What is most important here, however, is that it decentralises clinical trials. For patients, there would be less need to regularly visit a clinic for checkups. Not only could this enhance engagement, it potentially could reduce costs too.
Social media tracking — decentralising clinical trials
Wearables are one way in which we can improve patient retention and adherence. But social media could improve adherence and reduce costs too. Whilst there has been much debate around social media over the past year, it still has the potential to improve the experience of clinical trials for those taking part.
Private groups on social media platforms are a great place to keep track of participant journeys. Though Facebook might not be the best place for this to take place, platforms such as Slack, which are designed for greater security, could work in the same way. Patients can share how they feel each day, how closely they’re adhering to the drug plan, or any other information that is useful for the trial in question. Not only will this make the experience more engaging, it lessens the need for regular visits to the clinic.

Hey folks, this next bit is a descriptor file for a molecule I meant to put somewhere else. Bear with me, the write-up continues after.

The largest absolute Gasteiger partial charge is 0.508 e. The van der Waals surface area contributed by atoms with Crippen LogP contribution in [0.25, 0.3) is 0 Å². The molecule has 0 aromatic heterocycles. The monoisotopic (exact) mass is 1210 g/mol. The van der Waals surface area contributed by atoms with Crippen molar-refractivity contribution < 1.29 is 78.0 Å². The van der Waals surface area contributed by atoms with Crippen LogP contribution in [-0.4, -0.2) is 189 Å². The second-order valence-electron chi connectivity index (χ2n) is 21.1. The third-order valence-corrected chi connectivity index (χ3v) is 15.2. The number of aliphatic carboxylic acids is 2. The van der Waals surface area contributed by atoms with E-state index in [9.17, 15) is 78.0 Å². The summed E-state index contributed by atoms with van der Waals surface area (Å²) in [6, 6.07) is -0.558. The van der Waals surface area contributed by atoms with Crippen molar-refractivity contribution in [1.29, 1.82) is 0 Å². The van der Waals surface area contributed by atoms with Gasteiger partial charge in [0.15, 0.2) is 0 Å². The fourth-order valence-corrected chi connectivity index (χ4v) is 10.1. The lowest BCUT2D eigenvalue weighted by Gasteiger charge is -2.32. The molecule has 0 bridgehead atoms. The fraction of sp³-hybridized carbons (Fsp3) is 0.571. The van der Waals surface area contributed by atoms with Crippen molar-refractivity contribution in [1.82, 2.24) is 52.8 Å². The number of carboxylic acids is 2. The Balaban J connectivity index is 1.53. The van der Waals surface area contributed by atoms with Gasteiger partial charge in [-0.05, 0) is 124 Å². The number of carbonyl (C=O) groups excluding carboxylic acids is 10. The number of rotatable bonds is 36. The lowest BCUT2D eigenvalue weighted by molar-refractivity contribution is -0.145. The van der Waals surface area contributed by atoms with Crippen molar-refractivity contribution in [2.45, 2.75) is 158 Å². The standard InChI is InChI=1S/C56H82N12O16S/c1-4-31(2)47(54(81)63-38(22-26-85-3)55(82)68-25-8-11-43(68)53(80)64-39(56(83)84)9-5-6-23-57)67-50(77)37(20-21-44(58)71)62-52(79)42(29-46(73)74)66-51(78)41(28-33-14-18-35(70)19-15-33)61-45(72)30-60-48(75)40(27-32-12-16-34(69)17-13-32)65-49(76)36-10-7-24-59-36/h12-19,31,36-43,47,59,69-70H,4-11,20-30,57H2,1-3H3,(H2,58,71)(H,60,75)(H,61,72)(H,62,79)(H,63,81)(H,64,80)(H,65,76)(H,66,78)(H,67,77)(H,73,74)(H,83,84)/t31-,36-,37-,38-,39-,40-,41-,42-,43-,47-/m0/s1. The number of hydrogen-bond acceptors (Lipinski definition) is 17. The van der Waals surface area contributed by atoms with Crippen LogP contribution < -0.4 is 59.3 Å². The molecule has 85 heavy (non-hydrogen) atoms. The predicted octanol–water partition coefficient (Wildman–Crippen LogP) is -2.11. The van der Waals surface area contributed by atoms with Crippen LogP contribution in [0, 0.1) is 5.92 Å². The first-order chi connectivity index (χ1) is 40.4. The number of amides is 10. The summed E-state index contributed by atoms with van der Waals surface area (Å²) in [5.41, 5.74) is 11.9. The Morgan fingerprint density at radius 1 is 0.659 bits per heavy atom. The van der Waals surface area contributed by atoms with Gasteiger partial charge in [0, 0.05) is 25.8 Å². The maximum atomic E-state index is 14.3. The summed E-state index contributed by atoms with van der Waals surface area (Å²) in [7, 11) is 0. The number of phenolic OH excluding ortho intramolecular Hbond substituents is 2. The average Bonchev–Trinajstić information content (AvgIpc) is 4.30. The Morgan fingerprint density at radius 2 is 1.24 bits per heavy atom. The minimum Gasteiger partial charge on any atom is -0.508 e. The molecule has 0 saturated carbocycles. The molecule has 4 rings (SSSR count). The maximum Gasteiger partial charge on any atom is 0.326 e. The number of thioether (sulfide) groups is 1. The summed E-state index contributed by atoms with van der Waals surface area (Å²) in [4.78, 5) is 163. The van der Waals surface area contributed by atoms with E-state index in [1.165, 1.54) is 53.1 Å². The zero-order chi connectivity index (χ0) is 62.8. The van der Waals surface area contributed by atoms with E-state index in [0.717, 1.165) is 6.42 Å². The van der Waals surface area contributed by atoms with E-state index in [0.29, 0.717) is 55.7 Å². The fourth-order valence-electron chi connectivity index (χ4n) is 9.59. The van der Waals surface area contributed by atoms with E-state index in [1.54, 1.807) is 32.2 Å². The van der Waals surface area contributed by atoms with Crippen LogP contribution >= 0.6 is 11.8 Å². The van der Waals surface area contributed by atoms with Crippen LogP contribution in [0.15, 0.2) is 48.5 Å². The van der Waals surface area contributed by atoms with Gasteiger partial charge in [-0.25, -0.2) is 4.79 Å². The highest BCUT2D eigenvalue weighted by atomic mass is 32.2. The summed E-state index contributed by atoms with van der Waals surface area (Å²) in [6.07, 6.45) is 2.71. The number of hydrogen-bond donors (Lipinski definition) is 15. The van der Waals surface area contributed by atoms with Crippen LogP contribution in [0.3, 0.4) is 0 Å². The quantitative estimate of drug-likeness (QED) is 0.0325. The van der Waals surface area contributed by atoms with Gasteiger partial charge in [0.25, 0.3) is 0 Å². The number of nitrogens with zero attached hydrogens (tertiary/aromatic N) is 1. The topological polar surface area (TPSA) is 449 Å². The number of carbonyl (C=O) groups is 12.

Digital transformation, through the use of social media tracking could potentially improve adherence, reduce costs and make for better executed clinical trials.
Health apps — better compliance, reduced costs
As with social media and wearables, health apps are one of the greatest steps forward over the past few years. Despite their increasingly popularity, however, they haven’t been wholly embraced by the general public.